The Lord makes the Israelites the offer of a lifetime—even better than a clean chalkboard or dry-erase board! No matter how hard you work to clean those surfaces, you can still see the faint images of what has just been written and now erased.
The new covenant God espouses is like installing brand-new dry-erase boards! Everybody gets a new, never-before-written-on surface. God will lay the past behind and start over, fresh and clean! The destruction, brokenness, and heartbreak of the past will give way to a time of new birth and hope. For generations, the faithful have worn millstones of guilt and sin around their necks, knowing that the sins of previous generations have been bequeathed to the heirs apparent. God now declares that policy null and void! No longer will the sins of family members outlive them by generations. This is good news!
Although God has taken the Israelites by the hand, provided for them and loved them, the people have broken the previous understanding, even as they broke God’s heart. Here God makes a new covenant with the faithful.
This new day begins with a new covenant that God engraves upon the hearts of the faithful. There will be no losing of documents, no erasing of promises, no telltale residue or shadows from the past! Writing the covenant upon the hearts of the people internalizes and centralizes it. No one depends on another person to learn about God. God will live within their hearts. This is good news!
Engrave your word, your presence, your grace upon our hearts, O God. You have given us hope, freedom, and forgiveness in this new covenant, and we are grateful. Amen.
Christians want help in understanding the signi cance of the Bible. Psalm 119 delights in the instruction of Yahweh. The text of the Torah is valued, not as a legal document but as an occasion for meditation and for the shaping of values, intuitions, and sensitivities. Scripture in Second Timothy is the gift of God and a guide for the practical life of God’s people. Its instructive role equips believers for every good work. Jeremiah 31 anticipates the time when God will write the law on the hearts of the people and reminds readers that at the core of “the law” is the covenant relation God establishes: “I will be their God, and they shall be my people.” The parable of the persistent widow directs us to the companion of Bible study: prayer.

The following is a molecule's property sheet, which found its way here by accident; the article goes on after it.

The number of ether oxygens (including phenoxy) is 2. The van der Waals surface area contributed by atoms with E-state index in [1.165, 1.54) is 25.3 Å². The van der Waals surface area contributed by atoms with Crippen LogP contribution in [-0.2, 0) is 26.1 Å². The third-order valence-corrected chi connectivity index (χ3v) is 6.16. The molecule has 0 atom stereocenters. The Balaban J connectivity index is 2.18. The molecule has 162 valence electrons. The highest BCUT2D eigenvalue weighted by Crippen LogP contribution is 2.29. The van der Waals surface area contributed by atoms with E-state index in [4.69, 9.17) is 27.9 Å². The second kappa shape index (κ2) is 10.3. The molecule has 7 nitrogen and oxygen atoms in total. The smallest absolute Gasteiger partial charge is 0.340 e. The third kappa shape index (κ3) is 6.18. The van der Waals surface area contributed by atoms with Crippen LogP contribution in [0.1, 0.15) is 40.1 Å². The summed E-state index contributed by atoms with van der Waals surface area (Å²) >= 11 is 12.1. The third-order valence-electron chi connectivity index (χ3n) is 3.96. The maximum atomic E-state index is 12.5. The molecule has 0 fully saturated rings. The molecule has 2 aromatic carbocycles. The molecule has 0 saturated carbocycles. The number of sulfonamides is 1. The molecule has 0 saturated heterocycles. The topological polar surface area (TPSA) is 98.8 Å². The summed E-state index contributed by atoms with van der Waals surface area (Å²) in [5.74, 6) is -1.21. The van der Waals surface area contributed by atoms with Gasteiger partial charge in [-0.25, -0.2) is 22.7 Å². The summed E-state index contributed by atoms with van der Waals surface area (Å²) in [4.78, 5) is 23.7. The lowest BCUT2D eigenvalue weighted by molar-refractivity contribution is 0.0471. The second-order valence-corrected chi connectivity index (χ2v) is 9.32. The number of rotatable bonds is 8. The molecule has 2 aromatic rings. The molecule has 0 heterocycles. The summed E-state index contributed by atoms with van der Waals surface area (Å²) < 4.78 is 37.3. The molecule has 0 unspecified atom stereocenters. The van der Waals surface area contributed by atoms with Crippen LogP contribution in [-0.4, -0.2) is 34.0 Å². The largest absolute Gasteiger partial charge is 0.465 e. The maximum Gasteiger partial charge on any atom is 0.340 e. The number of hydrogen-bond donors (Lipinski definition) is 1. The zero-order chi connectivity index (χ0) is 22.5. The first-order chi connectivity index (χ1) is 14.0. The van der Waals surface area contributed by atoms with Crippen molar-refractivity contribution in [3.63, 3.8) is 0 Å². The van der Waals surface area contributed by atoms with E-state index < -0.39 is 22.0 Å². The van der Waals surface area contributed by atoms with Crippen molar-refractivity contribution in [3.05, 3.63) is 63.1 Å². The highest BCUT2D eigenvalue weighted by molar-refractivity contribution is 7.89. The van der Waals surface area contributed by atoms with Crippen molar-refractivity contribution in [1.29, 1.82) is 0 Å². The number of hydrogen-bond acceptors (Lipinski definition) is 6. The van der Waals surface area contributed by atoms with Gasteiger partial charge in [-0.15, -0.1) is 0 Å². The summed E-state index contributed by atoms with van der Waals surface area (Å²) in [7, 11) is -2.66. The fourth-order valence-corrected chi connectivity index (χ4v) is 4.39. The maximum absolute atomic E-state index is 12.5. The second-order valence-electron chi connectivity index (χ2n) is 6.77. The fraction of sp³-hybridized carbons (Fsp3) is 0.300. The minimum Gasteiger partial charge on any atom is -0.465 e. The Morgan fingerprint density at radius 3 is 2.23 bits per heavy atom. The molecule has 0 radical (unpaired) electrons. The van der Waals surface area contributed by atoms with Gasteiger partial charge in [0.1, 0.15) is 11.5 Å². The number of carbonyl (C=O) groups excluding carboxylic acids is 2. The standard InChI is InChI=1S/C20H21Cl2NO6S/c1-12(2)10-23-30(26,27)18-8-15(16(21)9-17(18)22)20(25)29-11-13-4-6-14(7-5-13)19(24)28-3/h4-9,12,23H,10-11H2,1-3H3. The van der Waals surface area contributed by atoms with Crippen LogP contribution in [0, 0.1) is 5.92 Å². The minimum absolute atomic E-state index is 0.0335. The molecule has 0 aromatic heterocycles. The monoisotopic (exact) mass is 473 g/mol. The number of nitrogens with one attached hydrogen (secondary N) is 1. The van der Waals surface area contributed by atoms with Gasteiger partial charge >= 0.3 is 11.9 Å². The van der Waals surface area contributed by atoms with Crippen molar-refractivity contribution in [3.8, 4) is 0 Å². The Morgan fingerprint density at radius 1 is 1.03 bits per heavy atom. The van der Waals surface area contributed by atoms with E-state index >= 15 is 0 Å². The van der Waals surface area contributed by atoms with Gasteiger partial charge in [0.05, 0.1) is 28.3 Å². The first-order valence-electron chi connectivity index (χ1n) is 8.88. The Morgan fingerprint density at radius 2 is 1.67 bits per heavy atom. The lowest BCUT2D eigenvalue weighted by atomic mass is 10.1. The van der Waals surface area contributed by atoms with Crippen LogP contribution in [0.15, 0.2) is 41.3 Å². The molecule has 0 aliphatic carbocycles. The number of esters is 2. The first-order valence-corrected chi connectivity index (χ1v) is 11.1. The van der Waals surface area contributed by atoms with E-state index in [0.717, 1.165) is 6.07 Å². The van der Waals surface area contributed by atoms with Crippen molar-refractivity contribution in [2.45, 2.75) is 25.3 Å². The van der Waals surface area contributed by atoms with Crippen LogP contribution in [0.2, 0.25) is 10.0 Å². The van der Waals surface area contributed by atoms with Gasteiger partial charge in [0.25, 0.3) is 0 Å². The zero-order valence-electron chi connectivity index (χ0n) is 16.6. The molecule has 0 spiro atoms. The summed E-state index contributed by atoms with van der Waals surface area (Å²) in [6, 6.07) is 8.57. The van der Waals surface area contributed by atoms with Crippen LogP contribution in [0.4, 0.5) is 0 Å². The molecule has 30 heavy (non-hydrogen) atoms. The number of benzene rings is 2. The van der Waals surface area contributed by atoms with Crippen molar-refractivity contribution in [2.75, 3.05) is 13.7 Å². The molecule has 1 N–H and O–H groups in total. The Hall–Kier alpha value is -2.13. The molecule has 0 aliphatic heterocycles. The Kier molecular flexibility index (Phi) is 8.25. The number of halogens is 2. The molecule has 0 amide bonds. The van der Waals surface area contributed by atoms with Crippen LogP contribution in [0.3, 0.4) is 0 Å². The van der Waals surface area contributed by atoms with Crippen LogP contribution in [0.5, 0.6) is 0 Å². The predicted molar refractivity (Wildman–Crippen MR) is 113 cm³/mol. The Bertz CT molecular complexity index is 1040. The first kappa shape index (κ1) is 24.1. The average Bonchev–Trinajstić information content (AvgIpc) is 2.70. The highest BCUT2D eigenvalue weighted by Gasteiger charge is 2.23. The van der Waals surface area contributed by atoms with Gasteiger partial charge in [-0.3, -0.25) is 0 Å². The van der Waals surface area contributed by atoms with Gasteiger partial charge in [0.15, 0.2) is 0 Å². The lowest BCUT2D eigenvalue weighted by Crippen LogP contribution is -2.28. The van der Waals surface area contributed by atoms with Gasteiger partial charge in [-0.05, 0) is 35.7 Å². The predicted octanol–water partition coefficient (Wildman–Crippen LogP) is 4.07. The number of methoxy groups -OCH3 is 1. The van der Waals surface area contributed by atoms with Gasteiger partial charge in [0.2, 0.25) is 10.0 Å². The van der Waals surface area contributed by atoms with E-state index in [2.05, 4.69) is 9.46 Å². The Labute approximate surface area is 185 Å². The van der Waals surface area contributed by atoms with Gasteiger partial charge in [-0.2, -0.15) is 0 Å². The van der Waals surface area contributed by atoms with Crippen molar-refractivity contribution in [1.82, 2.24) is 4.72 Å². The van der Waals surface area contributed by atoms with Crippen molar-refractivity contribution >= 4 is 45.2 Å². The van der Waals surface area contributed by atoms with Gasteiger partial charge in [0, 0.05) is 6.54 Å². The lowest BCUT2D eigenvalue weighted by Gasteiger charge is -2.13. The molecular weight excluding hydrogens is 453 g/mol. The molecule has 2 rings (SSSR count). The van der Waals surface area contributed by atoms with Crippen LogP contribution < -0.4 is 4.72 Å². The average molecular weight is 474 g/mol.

• Read Jeremiah 31:27-34. In what sense do you perceive God’s guidance coming from within you?
• Read Psalm 119:97-104. How immersed are you in God’s word? How does scripture guide your decisions?
• Read 2 Timothy 3:14–4:5. Who in your life has been a coura- geous teacher leading you toward God? How has he or she helped sustain your faith?
• Read Luke 18:1-8. How have your attitudes toward prayer changed? How does this passage help you to view prayer in a new light?
Respond by posting a prayer.
I join many of those who will pray for you as you seek to discern what you are called to be at this moment. May God grant you the courage to fulfill that calling. May we all open our eyes and see the misery, open our ears and hear the cries of God’s people, and, like God through the Lord Jesus Christ, be incarnate amongst them.”
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